Exhibits and dates subject to change.

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For more information please visit www.moas.org or contact Jenelle Codianne at jenelle@moas.org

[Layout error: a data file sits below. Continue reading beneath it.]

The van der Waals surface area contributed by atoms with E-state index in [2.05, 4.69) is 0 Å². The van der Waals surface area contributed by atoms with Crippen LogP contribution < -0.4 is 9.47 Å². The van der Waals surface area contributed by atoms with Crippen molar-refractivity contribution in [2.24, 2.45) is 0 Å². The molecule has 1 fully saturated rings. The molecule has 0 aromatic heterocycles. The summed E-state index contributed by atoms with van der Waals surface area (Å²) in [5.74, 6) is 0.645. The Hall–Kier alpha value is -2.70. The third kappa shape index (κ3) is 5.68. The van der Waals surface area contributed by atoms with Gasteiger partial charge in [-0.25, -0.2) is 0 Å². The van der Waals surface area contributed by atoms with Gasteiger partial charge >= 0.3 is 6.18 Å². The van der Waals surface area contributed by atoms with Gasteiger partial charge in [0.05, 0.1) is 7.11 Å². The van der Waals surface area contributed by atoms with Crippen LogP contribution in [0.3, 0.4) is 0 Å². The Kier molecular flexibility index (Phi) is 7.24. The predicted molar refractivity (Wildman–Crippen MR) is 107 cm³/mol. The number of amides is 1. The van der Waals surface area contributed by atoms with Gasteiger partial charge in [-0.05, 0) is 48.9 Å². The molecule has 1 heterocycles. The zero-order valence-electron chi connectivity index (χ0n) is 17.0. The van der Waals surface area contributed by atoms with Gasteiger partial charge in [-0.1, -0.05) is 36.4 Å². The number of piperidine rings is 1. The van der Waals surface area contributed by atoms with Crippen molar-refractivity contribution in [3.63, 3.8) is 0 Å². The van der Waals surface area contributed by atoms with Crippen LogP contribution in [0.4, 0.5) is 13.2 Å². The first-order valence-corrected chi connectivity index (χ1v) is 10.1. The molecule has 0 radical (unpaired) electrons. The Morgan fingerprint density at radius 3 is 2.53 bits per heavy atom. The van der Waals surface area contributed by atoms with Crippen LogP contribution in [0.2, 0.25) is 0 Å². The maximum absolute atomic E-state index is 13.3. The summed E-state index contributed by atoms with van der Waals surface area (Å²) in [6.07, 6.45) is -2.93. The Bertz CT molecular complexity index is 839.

About the Museum of Arts & Sciences - The Museum of Arts & Sciences (MOAS) is the primary art, science and history museum in Central Florida. The area's largest museum, MOAS is nationally accredited by the American Alliance of Museums and is a Smithsonian Institution Affiliate. Located on a 90-acre Florida nature preserve, the 100,000 square foot facility is host to over 30,000 objects including the Dow Gallery of American Art, one of the finest collections of American art in the Southeast, the Cuban Foundation Museum showcasing one of the most significant collections of Cuban paintings in the United States, the Schulte Gallery of Chinese Art, the Bouchelle Collection and Gallery of Decorative Arts, the largest and most comprehensive collection in the South, and the Root Family Museum featuring restored railroad cars, antique automobiles and the largest collection of Coca-Cola® memorabilia in Florida. The Helene B. Roberson Visible Storage Building exhibits thousands of objects from many donors which are owned by the Museum, while the Linda and Williams Children’s Museum presents an interactive experience for children. The Gillespy Gallery of Sub-Saharan African artifacts, a new state-of-the-art planetarium and the Cici and Hyatt Brown Museum of Art showcasing the largest collection of Florida-based art in the world, rounds out areas to explore inside the Museum of Arts & Sciences.